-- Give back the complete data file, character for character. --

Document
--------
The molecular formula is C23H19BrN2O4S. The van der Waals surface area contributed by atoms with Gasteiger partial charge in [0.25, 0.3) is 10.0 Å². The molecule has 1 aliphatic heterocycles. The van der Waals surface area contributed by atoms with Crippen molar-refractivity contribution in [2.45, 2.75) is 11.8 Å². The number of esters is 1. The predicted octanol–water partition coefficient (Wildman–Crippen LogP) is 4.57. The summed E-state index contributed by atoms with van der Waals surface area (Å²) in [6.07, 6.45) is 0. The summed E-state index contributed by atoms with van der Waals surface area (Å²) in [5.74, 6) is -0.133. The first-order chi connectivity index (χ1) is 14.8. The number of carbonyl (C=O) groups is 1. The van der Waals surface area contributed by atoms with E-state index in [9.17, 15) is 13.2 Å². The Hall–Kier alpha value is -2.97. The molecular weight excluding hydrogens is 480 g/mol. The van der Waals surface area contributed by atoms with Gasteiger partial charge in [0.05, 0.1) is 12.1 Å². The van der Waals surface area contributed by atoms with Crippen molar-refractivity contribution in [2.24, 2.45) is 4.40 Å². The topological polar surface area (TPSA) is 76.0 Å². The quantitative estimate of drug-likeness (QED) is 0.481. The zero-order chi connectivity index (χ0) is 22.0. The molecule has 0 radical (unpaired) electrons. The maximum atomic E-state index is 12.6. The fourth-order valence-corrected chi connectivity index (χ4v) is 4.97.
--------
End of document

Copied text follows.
The molecular formula is C23H19BrN2O4S. The van der Waals surface area contributed by atoms with Gasteiger partial charge in [0.25, 0.3) is 10.0 Å². The molecule has 1 aliphatic heterocycles. The van der Waals surface area contributed by atoms with Crippen molar-refractivity contribution in [2.45, 2.75) is 11.8 Å². The number of esters is 1. The predicted octanol–water partition coefficient (Wildman–Crippen LogP) is 4.57. The summed E-state index contributed by atoms with van der Waals surface area (Å²) in [6.07, 6.45) is 0. The summed E-state index contributed by atoms with van der Waals surface area (Å²) in [5.74, 6) is -0.133. The first-order chi connectivity index (χ1) is 14.8. The number of carbonyl (C=O) groups is 1. The van der Waals surface area contributed by atoms with E-state index in [9.17, 15) is 13.2 Å². The Hall–Kier alpha value is -2.97. The molecular weight excluding hydrogens is 480 g/mol. The van der Waals surface area contributed by atoms with Gasteiger partial charge in [0.05, 0.1) is 12.1 Å². The van der Waals surface area contributed by atoms with Crippen molar-refractivity contribution in [2.24, 2.45) is 4.40 Å². The topological polar surface area (TPSA) is 76.0 Å². The quantitative estimate of drug-likeness (QED) is 0.481. The zero-order chi connectivity index (χ0) is 22.0. The molecule has 0 radical (unpaired) electrons. The maximum atomic E-state index is 12.6. The fourth-order valence-corrected chi connectivity index (χ4v) is 4.97.